How Catherine’s ghost relates to the past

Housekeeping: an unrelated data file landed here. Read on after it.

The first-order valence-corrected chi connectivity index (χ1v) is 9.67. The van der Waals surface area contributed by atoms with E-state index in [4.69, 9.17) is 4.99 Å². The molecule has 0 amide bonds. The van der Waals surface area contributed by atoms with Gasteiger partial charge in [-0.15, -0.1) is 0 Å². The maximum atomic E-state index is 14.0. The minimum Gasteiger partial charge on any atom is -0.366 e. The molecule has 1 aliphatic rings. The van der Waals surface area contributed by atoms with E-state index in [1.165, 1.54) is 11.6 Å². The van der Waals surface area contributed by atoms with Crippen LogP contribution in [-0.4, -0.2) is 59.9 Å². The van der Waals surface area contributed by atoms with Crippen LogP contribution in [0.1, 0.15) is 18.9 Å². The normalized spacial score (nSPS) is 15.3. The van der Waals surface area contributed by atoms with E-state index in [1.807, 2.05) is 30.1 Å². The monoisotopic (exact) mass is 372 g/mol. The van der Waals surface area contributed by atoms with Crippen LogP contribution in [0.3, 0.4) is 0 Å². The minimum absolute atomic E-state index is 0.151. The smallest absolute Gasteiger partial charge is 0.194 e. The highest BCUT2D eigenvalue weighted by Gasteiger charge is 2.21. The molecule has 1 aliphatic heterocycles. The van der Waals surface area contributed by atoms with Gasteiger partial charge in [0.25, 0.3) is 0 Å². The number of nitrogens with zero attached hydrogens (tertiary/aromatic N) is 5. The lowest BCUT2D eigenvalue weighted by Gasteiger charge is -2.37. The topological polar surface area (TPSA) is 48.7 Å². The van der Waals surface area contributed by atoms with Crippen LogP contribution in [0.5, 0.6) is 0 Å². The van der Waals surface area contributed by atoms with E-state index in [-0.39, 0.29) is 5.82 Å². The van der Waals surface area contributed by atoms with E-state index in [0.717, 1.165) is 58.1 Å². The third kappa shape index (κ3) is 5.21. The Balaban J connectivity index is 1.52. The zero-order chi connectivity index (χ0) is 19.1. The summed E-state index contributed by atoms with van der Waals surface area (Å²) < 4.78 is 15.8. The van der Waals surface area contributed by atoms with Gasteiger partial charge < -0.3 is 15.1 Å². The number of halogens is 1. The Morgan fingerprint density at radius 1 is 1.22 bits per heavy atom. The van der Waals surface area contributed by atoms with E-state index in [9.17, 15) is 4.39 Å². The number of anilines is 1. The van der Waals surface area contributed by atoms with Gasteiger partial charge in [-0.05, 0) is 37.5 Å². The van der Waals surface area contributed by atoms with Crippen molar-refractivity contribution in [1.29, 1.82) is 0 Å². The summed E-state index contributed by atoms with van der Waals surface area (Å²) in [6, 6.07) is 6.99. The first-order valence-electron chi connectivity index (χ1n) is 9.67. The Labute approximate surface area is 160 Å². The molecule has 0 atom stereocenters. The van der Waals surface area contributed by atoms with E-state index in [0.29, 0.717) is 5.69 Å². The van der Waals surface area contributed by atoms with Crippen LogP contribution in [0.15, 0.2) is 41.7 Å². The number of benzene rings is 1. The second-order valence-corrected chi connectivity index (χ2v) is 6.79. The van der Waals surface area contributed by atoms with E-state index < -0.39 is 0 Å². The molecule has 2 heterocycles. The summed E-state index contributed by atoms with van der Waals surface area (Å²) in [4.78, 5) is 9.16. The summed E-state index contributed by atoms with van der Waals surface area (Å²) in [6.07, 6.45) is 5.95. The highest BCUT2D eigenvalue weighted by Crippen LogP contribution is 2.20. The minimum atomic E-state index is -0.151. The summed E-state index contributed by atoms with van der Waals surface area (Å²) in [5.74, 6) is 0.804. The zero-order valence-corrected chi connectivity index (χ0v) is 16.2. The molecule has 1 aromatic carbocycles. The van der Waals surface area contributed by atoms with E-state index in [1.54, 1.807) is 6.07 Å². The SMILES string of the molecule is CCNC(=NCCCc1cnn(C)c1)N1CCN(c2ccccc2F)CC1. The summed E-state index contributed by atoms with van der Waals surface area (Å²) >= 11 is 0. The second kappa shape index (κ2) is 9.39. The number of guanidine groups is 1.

The complex histories and connections to the past these first few chapters describe paired with the appearance of Catherine’s ghost made me wonder about what the novel is trying to say about connections with the past. The scene in which Lockwood encounters the ghost is ambiguous, Lockwood had been dreaming leading up to the encounter and it is not clear to the reader if what he is experiencing is real or another dream. I think this ambiguity adds to the deeper meaning behind the desperation of the figure of Catherine. The stories Lockwood is told about the history of Wuthering Heights and its inhabitants have a melancholy feel. Even the way the physical setting is described invokes an unsettling feeling. Which is mirrored in the appearance of Catherine’s ghost and also in the different poems about child labor we read for last class. In “The Chimney Sweeper” there is a line that reminds me Catherine’s plea to Lockwood, “A little black thing among the snow/Crying weep, weep, in notes of woe!” this is describing a child lost in the starkness of the snow crying because of the labor he is forced to preform. This image coupled with the image of Catherine gives me the same feeling. Desperation. The line that she speaks even echos the child’s weeping, “…but the hand clung to it, and a most melancholy voice sobbed, ‘Let me in—let me in!” I am looking forward to seeing how this theme of melancholy and the past develops as we learn more about these characters and their stories. Right now i would predict that the ghost represents the characters unwillingness to let got of their trauma and cope with life after tragedy so this leaves them in a perpetual state of unrest and sadness.

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